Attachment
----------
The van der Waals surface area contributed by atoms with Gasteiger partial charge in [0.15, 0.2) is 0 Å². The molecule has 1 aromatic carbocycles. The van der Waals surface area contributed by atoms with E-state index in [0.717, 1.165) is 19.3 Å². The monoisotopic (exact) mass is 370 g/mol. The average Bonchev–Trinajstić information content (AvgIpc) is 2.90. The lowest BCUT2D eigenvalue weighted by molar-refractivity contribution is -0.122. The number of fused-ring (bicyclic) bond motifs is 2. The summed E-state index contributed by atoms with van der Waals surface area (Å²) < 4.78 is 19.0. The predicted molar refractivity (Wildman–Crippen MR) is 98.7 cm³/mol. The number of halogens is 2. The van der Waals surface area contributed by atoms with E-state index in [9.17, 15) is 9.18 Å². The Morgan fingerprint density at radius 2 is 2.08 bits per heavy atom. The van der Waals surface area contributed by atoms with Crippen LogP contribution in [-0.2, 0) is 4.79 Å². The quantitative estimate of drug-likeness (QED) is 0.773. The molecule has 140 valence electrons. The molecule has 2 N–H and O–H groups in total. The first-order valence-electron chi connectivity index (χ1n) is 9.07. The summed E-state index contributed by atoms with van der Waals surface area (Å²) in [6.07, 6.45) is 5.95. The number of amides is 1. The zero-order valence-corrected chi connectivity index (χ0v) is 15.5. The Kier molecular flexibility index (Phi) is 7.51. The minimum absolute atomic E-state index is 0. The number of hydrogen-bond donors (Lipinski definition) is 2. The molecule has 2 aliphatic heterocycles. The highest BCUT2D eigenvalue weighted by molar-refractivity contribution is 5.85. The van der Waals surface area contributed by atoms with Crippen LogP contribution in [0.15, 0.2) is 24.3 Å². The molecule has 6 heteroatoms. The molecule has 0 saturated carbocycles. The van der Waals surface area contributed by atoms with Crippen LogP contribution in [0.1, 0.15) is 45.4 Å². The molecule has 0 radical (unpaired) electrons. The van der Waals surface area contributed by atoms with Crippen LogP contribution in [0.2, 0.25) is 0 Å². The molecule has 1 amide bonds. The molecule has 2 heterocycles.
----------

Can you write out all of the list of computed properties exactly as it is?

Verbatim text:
The van der Waals surface area contributed by atoms with Gasteiger partial charge in [0.15, 0.2) is 0 Å². The molecule has 1 aromatic carbocycles. The van der Waals surface area contributed by atoms with E-state index in [0.717, 1.165) is 19.3 Å². The monoisotopic (exact) mass is 370 g/mol. The average Bonchev–Trinajstić information content (AvgIpc) is 2.90. The lowest BCUT2D eigenvalue weighted by molar-refractivity contribution is -0.122. The number of fused-ring (bicyclic) bond motifs is 2. The summed E-state index contributed by atoms with van der Waals surface area (Å²) < 4.78 is 19.0. The predicted molar refractivity (Wildman–Crippen MR) is 98.7 cm³/mol. The number of halogens is 2. The van der Waals surface area contributed by atoms with E-state index in [9.17, 15) is 9.18 Å². The Morgan fingerprint density at radius 2 is 2.08 bits per heavy atom. The van der Waals surface area contributed by atoms with Crippen LogP contribution in [-0.2, 0) is 4.79 Å². The quantitative estimate of drug-likeness (QED) is 0.773. The molecule has 140 valence electrons. The molecule has 2 N–H and O–H groups in total. The first-order valence-electron chi connectivity index (χ1n) is 9.07. The summed E-state index contributed by atoms with van der Waals surface area (Å²) in [6.07, 6.45) is 5.95. The number of amides is 1. The zero-order valence-corrected chi connectivity index (χ0v) is 15.5. The Kier molecular flexibility index (Phi) is 7.51. The minimum absolute atomic E-state index is 0. The number of hydrogen-bond donors (Lipinski definition) is 2. The molecule has 2 aliphatic heterocycles. The highest BCUT2D eigenvalue weighted by molar-refractivity contribution is 5.85. The van der Waals surface area contributed by atoms with Crippen LogP contribution in [0.15, 0.2) is 24.3 Å². The molecule has 6 heteroatoms. The molecule has 0 saturated carbocycles. The van der Waals surface area contributed by atoms with Crippen LogP contribution in [0.1, 0.15) is 45.4 Å². The molecule has 0 radical (unpaired) electrons. The van der Waals surface area contributed by atoms with Crippen LogP contribution in [0.2, 0.25) is 0 Å². The molecule has 1 amide bonds. The molecule has 2 heterocycles.